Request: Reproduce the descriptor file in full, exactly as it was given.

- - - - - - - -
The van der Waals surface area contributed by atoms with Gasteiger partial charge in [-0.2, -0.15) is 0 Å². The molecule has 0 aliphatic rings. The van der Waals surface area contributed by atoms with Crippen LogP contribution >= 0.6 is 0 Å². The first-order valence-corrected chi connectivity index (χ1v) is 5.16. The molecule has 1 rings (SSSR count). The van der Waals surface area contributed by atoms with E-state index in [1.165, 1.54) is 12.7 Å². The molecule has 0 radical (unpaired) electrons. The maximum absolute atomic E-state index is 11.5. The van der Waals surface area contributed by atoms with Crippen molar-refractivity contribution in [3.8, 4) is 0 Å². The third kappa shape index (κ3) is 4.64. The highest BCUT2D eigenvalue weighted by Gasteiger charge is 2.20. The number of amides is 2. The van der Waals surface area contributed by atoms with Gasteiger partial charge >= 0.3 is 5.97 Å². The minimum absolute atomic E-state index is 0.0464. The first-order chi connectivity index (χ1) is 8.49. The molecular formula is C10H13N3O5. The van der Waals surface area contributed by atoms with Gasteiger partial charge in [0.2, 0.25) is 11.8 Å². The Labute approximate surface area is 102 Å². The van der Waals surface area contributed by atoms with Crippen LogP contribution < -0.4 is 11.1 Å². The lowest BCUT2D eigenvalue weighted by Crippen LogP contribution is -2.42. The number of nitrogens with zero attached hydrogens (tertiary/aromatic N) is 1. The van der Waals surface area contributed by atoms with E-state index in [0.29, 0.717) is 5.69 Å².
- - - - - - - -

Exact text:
The van der Waals surface area contributed by atoms with Gasteiger partial charge in [-0.2, -0.15) is 0 Å². The molecule has 0 aliphatic rings. The van der Waals surface area contributed by atoms with Crippen LogP contribution >= 0.6 is 0 Å². The first-order valence-corrected chi connectivity index (χ1v) is 5.16. The molecule has 1 rings (SSSR count). The van der Waals surface area contributed by atoms with E-state index in [1.165, 1.54) is 12.7 Å². The molecule has 0 radical (unpaired) electrons. The maximum absolute atomic E-state index is 11.5. The van der Waals surface area contributed by atoms with Crippen molar-refractivity contribution in [3.8, 4) is 0 Å². The third kappa shape index (κ3) is 4.64. The highest BCUT2D eigenvalue weighted by Gasteiger charge is 2.20. The number of amides is 2. The van der Waals surface area contributed by atoms with Gasteiger partial charge >= 0.3 is 5.97 Å². The minimum absolute atomic E-state index is 0.0464. The first-order chi connectivity index (χ1) is 8.49. The molecular formula is C10H13N3O5. The van der Waals surface area contributed by atoms with Gasteiger partial charge in [0.2, 0.25) is 11.8 Å². The Labute approximate surface area is 102 Å². The van der Waals surface area contributed by atoms with Crippen LogP contribution < -0.4 is 11.1 Å². The lowest BCUT2D eigenvalue weighted by Crippen LogP contribution is -2.42. The number of nitrogens with zero attached hydrogens (tertiary/aromatic N) is 1. The van der Waals surface area contributed by atoms with E-state index in [0.29, 0.717) is 5.69 Å².